The County Council voted unanimously and without debate Monday to give Mid-Atlantic Cable Co. another 18 months to finish the 30 miles ofconstruction in the western and central areas of the county that thecompany was supposed to have completed a year ago.

Even with the extension, the company will increase rates by about $5 a month in September because apart from subscriber fees, "there is no other source"of construction money, said John C. Norcutt, Mid-Atlantic's general partner.

Subscribers now pay $14.95 a month for basic 22-channel service, or $20.95 a month for 56-channel service that includes Home Team Sports. It does not include live broadcasts of the county's government, education and public access channels.

The council gave the financially troubled cable television company until Dec. 31, 1993, to installa system allowing it to carry those channels live instead of on tape. The deadline for completing construction is Dec. 31, 1992.

Monday's vote marked the second time the council has granted the company an extension.

The three-year-old franchise agreement originally called for providing cable television service to 71 subdivisions by July9, 1990.

The council extended that deadline until the end of lastyear, but only 61 subdivisions have been hooked up.

Norcutt told the council last week that financial woes -- the recession, a nationwide devaluing of cable franchises, a local building moratorium and increased costs resulting from increasing the system's channel capacity-- have kept the company from meeting its original deadlines.

Financial records furnished to the council June 10 show the company had a net loss of $406,325 in 1990 and a net loss of $88,836 the previousyear.

Records shared with the council show that the company has run 190 miles of cable past 4,580 houses and has attracted 2,550 subscribers. In 1990, 94 subscribers dropped the service, including 54 whomoved or did not pay their fees.

The company said it corrected 52of 65 problems customers had written to the company about in 1990.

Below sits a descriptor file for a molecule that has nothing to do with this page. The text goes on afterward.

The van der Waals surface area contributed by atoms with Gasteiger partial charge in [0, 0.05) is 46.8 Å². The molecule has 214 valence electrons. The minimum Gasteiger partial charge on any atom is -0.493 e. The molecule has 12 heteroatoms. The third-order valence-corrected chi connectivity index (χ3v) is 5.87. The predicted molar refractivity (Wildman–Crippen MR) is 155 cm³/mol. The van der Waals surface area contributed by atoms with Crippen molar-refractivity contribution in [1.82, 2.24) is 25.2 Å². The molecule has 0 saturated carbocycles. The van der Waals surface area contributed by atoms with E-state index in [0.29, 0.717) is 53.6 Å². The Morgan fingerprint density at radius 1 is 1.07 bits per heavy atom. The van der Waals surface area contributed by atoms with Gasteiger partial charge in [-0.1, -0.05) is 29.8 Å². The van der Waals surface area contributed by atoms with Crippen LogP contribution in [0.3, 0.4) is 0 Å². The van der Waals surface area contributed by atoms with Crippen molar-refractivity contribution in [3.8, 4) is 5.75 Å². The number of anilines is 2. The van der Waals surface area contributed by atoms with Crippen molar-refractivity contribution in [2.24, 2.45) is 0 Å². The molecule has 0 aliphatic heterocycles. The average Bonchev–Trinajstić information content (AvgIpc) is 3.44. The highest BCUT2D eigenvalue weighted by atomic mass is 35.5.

The other 13 complaints were about increased rates, the company said.

Cable administrator James O'Connor told the council last week that the fact that Mid-Atlantic spent additional money to increase itschannel capacity "should have no bearing" on the company's failure to complete the system within the original deadline.

O'Connor also urged the council to discount Norcutt's testimony that the company has exceeded the number of homes proposed in the application and that it has constructed more cable than originally called for.

The franchise agreement was to build not for a certain number of homes, but for a certain number of subdivisions, O'Connor told the council.

As for the laying of additional cable, that was due to "poor pre-engineering," O'Connor said.

But the council seemed to agree with Darrel E. Drown, R-2nd, who said before casting his vote that the question of how Mid-Atlantic found itself in financial difficulty is irrelevant.

"Bad forecasting? Bad management? I'm not sure. But they are (now) heading in the right direction," Drown said.

The council could have fined the company $300 a day for its failure to meet its construction deadline and $100 a day for its failure to meet its deadline for broadcasting the county government, public access and educational channels live.

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